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HAVING EXISTS


HAVING EXISTS

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Hugo Kornelis
Hugo Kornelis
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Bradley Deem (9/8/2010)
In regards to your practice application example, assuming I understand the requirement, I believe there is a mistake in the having clause. See the comment in the first select statement.

You are absolutely right. Sorry for that mistake, and thanks for posting the corrected script.


Hugo Kornelis, SQL Server/Data Platform MVP (2006-2016)
Visit my SQL Server blog: http://sqlblog.com/blogs/hugo_kornelis
TSycamore
TSycamore
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Good question, but there's an error in the explanation of the answer. At the end, it should say "with a maximum for TheValue of less than 3", not "less than 2".
sknox
sknox
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Tony Bater (9/8/2010)
In a recent blog, Kalen Delaney said she is frequently asked why is there a need to understand the internals of SQL Server. I think this question illustrates why. The key to getting the right answer is an understanding of the sequence of events during the query processing - the HAVING clause is processed after the GROUP BY and acts on the result set from the earlier phases.

I learned this from Itzik Ben-Gan's book 'Inside Microsoft SQL Server 2008: T-SQL Querying'. Chapter 1, Logical Query Processing, has a great section on the sequence of events that occurs when the query processor gets to work. I really recommend this book to anyone who is struggling to understand the explanation for this QotD.


Strictly speaking, this is not about the internals of SQL Server, but about the logical stucture of T-SQL. First and foremost, you need to understand the logical schema, because that's the only way you can write code that fits the schema, as well as tell if a given coding problem is your error or Microsoft's :-P

The primary reason to understand the internals of SQL Server comes after that -- so you can know how to write queries that are not only logically correct, but that will perform well within the constraints of SQL Server and your environment.

In other words, you learn the logical process to write code that works, and then learn the actual internal process so you can write code that works well.

(Disclaimer: I got the question wrong, because I have much to learn about both subjects Hehe )
SQLRNNR
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Excellent Question

Jason...AKA CirqueDeSQLeil
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I have given a name to my pain...MCM SQL Server, MVP
SQL RNNR
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Learn Extended Events

Dennissinned
Dennissinned
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WOW Hugo. Thanks for the question. Really had me thinking.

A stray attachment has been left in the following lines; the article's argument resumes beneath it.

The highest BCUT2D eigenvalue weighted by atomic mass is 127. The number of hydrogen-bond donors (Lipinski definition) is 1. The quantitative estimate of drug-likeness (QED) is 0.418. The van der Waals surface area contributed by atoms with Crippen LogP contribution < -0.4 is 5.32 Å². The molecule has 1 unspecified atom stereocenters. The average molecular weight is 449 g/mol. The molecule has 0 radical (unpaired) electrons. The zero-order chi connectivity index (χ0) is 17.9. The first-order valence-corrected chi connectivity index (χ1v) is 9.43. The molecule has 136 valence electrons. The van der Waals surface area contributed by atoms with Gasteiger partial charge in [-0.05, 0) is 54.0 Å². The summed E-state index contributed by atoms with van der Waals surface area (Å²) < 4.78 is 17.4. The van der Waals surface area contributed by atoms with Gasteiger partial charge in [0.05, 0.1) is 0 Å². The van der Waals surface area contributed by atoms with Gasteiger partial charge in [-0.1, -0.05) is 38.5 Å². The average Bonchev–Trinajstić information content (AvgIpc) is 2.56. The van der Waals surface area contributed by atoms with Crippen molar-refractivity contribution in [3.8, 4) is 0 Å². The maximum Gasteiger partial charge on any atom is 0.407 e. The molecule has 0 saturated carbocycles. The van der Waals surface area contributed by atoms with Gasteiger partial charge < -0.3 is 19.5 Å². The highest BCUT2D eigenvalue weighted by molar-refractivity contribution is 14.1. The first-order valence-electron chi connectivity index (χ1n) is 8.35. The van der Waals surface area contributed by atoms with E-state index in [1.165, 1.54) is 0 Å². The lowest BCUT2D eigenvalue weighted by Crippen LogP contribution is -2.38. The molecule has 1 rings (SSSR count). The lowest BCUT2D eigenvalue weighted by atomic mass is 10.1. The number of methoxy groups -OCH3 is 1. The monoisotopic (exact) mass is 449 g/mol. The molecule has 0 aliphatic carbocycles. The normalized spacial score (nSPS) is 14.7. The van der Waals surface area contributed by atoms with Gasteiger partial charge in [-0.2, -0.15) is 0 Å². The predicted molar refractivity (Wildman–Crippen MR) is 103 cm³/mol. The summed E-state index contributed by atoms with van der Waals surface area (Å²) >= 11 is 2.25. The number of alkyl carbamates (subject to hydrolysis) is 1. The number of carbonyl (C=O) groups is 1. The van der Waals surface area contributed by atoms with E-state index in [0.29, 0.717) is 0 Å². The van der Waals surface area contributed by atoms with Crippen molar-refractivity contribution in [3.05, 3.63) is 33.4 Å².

jlennartz
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That made my head swim. I was really confused after the explaination but as usual the discussion cleared it up. Thanks everyone.
Kangana Beri
Kangana Beri
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Great question! Thanks.
wbeaton-664441
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Great question!
webrunner
webrunner
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dbowlin (9/8/2010)
QoTD has really been kicking my butt the last couple of weeks. I had to reread the explanation a couple of times to understand it. Good question, thanks.


Ditto. I'm getting some of them right, but Hugo really has my number. He posts some great questions, and invariably I get them wrong, but in this case I am going to have to study not only his original explanation but also the example he posted in the discussion (above). I don't understand it yet and I really want to.

Thanks, Hugo!

- webrunner

-------------------
A SQL query walks into a bar and sees two tables. He walks up to them and says Can I join you?
Ref.: http://tkyte.blogspot.com/2009/02/sql-joke.html
Tom Thomson
Tom Thomson
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Really good fun question. Thanks Hugo.

I looked at it for a bit and concluded that if it didn't generate an error message then it should return the three groups with no 3 in them. Would it generate an error? Well, why should it? Having needs a logical condition expression, so an "exists" expression should be OK as long as it obeys the rules for all logical condition expressions in a Having clause (ie don't refer to an non-aggregated column attribute of a row contributing to the group other that one of the grouping attributes). But it took me a while to convince myself that banning "Having Exists" would be silly, in fact I wasn't 100% certain so I was relieved when the website told me I had gotten it correct.

Tom

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